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Daily Political Newspaper Summary: 8 July 2015

All newspaper references refer to Scottish editions. Where there is a link to a newspaper’s website, the relevant page reference is highlighted and underlined.  In addition to the newspaper stories outlined below, further news coverage can be found online at BBC News Scotland, STV News and Sky News.

Politics

EVEL:  Conservative MPs have warned the government over its handling of the English votes for English laws (Evel) proposals, with speculation that the Prime Minister will be forced to make concessions in order to avoid defeat in the Commons vote next week. (The Scotsman, page 1, The Times, page 2, The National, page 2, Press and Journal, page 14)

Alistair Carmichael has stated in an emergency debate in the House of Commons that rushing proposals which amount to an English parliament through the Commons in a single day is the biggest threat to the Union. (The Courier, page 18)

Alex Salmond has accused the Conservative party of hypocrisy, claiming that the party lobbied him to vote on an issue now deemed ‘England only’. (The Herald, page 6, Press and Journal, page 14)

Ed Miliband has joined Alex Salmond in condemnation of Tory plans to introduce English votes for English laws, claiming it amounts to ‘constitutional vandalism’. (Daily Record, page 8, The Daily Telegraph, page 8)

 UK budget: The first Tory-only budget for 20 years will reportedly see a shift towards a ‘lower welfare, lower tax’ Britain, with a tax cut for middle-class workers. (The Times, page 1, Financial Times, page 1, Daily Express, page 2, The Sun, page 2, The Daily Telegraph, page 1, Scottish Daily Mail, page 1, The Guardian, page 1)

Nicola Sturgeon has warned that a further spending cut of £425m will affect Scotland’s poorest children. (The Scotsman, page 8, Daily Record, page 8. Press and Journal, page 12, The Courier, page 19)

Scottish Nationalists are preparing for a confrontation with George Osborne as he prepares to cut public funds heading north of the border. (The Times, page 6)

Stewart Hosie, deputy leader of the SNP, has accused George Osborne of acting like ‘Robin Hood in reverse’ over new plans in his budget. (The National, page 3)

Ian Bell discusses George Osborne and the ‘emergency budget’. (The Herald, page 13)

 Greece: There was anger at a summit of eurozone leaders in Brussels as the new Greek finance minister Euclid Tsakalotos arrived with no written proposals on how to save Greece from financial collapse. (The Scotsman, page 4, The Herald, page 7, The Times, page 1, Daily Express, page 2, Daily Telegraph, page 1, Scottish Daily Mail, page 2, The Guardian, page 4)

 SNP: Former Liberal Democrat MP Danny Alexander has said that although there are 56 SNP MPs in Parliament, they are an ‘impotent force’ for representing Scotland’s interests due to their absence from the Treasury. (The Scotsman, page 6, The Herald, page 6)

Labour leadership: Kezia Dugdale has stated that she would take Scottish Labour to the centre ground in a bid to increase party support. (Daily Record, page 9, Press and Journal, page 11)

 Economy  

Corporate welfare budget: Figures show that taxpayers are contributing £93 billion to businesses every year, a transfer of more than £3,500 per household in the UK. The total comes from the first comprehensive account of what Britons give away to companies in grants, subsidies and tax breaks, says the Guardian. (The Guardian, page 1 and page 12)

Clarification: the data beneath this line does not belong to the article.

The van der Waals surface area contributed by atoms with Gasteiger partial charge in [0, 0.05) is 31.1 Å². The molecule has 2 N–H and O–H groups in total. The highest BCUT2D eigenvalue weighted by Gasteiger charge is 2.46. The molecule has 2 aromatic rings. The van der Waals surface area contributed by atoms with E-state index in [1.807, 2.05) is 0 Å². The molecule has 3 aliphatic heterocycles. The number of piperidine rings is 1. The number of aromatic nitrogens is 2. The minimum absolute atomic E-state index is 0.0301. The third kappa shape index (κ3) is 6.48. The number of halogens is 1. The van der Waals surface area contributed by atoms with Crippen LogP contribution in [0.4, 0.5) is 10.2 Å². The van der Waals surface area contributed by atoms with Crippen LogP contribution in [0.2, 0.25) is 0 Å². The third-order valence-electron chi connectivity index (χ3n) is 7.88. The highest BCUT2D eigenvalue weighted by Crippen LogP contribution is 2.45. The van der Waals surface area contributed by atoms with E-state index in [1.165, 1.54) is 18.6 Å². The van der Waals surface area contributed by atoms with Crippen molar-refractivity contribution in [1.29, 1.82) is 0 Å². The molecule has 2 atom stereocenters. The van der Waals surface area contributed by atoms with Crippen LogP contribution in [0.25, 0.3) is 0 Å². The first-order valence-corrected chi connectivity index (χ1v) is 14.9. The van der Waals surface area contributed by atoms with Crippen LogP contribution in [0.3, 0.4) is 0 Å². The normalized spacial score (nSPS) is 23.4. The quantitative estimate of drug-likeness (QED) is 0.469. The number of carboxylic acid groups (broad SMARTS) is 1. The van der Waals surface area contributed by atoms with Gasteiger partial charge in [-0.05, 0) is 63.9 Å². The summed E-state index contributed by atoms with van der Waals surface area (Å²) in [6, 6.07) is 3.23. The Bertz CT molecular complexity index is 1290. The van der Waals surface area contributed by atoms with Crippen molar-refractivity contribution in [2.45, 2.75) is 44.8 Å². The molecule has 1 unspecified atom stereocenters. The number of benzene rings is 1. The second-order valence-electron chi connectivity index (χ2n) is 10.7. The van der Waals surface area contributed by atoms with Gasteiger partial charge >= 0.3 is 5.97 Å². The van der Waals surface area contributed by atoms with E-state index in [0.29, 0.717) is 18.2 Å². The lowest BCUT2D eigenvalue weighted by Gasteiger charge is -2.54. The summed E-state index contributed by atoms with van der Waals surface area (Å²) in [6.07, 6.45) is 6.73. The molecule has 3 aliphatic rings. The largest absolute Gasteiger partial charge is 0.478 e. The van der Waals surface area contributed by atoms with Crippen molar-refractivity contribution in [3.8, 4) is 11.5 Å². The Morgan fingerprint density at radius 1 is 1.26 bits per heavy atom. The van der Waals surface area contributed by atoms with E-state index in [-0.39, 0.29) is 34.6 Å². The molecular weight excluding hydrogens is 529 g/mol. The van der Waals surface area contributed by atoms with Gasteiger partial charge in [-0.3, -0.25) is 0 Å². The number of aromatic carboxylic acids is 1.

Energy : A review will be announced of green energy taxes and subsidies in a government effort to tackle high energy bills, after the competition watchdog found that power suppliers have been overcharging households by around £1.2 billion per year. (The Scotsman, page 15, The Herald, page 5, Financial Times, page 2, The Courier, page 25)

Scottish families are in line to receive a £64 cut in their power bills after regulators recommended an overhaul of the pricing system which penalises consumers north of the border. (Press and Journal, page 6)

North Sea: Deputy First Minister John Swinney has urged Chancellor George Osborne to safeguard Scotland’s oil industry in the Budget after a major player revealed plans to slash staff numbers. (The National, page 11, Scottish Daily Mail, page 34)

Health

Patients moved out of flagship hospital: Patients have been moved from the bone marrow transplant unit at Glasgow’s Queen Elizabeth University Hospital due to concerns over the quality of air, another blow to the £842 million facility. (The Scotsman, page 13, The Herald, page 1)

Scottish NHS system: Jenny Hjul discusses the SNP’s promises to safeguard the NHS in Scotland and the current issues within the system. (The Courier, page 22)

A&E improvement: Scotland’s accident and emergency departments have produced their best waiting times figures since weekly monitoring began. (Daily Express, page 2, Press and Journal, page 7)

Teenage pregnancy rates: Whilst teenage pregnancy rates have fallen by more than a third in Scotland in recent years, figures have shown that girls from poorer areas are around five times more likely to become young mothers. (The Scotsman, page 7, The Herald, page 5, Scottish Daily Mail, page 26) Fife has the highest number of teenage pregnancies in Scotland, according to the Courier. (page 20)

 Education

Support for children in care: Alasdair Allan, the Minister for Learning, has called for councils to do more to support children in care while they are at school. (The Herald, page 7)

Local Government

Dundee development: Dundee Science Centre has now secured more than £1.1 million of the £1.7 million needed to fund expansion plans which will help develop the medical and scientific advances being made locally. (The Courier, page 4)